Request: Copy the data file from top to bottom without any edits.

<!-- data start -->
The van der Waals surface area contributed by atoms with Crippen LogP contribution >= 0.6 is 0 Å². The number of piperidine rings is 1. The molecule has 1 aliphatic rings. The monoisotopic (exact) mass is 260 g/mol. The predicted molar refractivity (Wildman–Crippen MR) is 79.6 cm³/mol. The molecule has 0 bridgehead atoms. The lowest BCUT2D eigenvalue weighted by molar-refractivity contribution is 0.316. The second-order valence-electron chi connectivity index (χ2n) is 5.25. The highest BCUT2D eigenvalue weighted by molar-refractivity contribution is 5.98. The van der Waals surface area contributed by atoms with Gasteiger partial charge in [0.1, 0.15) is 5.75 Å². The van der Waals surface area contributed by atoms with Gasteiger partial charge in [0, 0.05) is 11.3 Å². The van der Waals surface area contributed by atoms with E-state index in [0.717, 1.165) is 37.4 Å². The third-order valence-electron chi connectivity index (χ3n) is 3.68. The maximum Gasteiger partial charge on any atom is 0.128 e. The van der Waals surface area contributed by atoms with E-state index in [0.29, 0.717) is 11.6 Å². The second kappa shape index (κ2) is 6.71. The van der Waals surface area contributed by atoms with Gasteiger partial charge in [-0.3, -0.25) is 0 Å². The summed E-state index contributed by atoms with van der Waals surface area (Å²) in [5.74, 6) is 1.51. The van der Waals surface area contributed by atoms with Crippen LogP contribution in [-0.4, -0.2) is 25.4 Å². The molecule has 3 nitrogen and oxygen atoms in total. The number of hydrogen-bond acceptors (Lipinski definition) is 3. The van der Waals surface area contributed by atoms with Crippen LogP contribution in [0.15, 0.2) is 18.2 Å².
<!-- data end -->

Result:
The van der Waals surface area contributed by atoms with Crippen LogP contribution >= 0.6 is 0 Å². The number of piperidine rings is 1. The molecule has 1 aliphatic rings. The monoisotopic (exact) mass is 260 g/mol. The predicted molar refractivity (Wildman–Crippen MR) is 79.6 cm³/mol. The molecule has 0 bridgehead atoms. The lowest BCUT2D eigenvalue weighted by molar-refractivity contribution is 0.316. The second-order valence-electron chi connectivity index (χ2n) is 5.25. The highest BCUT2D eigenvalue weighted by molar-refractivity contribution is 5.98. The van der Waals surface area contributed by atoms with Gasteiger partial charge in [0.1, 0.15) is 5.75 Å². The van der Waals surface area contributed by atoms with Gasteiger partial charge in [0, 0.05) is 11.3 Å². The van der Waals surface area contributed by atoms with E-state index in [0.717, 1.165) is 37.4 Å². The third-order valence-electron chi connectivity index (χ3n) is 3.68. The maximum Gasteiger partial charge on any atom is 0.128 e. The van der Waals surface area contributed by atoms with E-state index in [0.29, 0.717) is 11.6 Å². The second kappa shape index (κ2) is 6.71. The van der Waals surface area contributed by atoms with Gasteiger partial charge in [-0.3, -0.25) is 0 Å². The summed E-state index contributed by atoms with van der Waals surface area (Å²) in [5.74, 6) is 1.51. The van der Waals surface area contributed by atoms with Crippen LogP contribution in [-0.4, -0.2) is 25.4 Å². The molecule has 3 nitrogen and oxygen atoms in total. The number of hydrogen-bond acceptors (Lipinski definition) is 3. The van der Waals surface area contributed by atoms with Crippen LogP contribution in [0.15, 0.2) is 18.2 Å².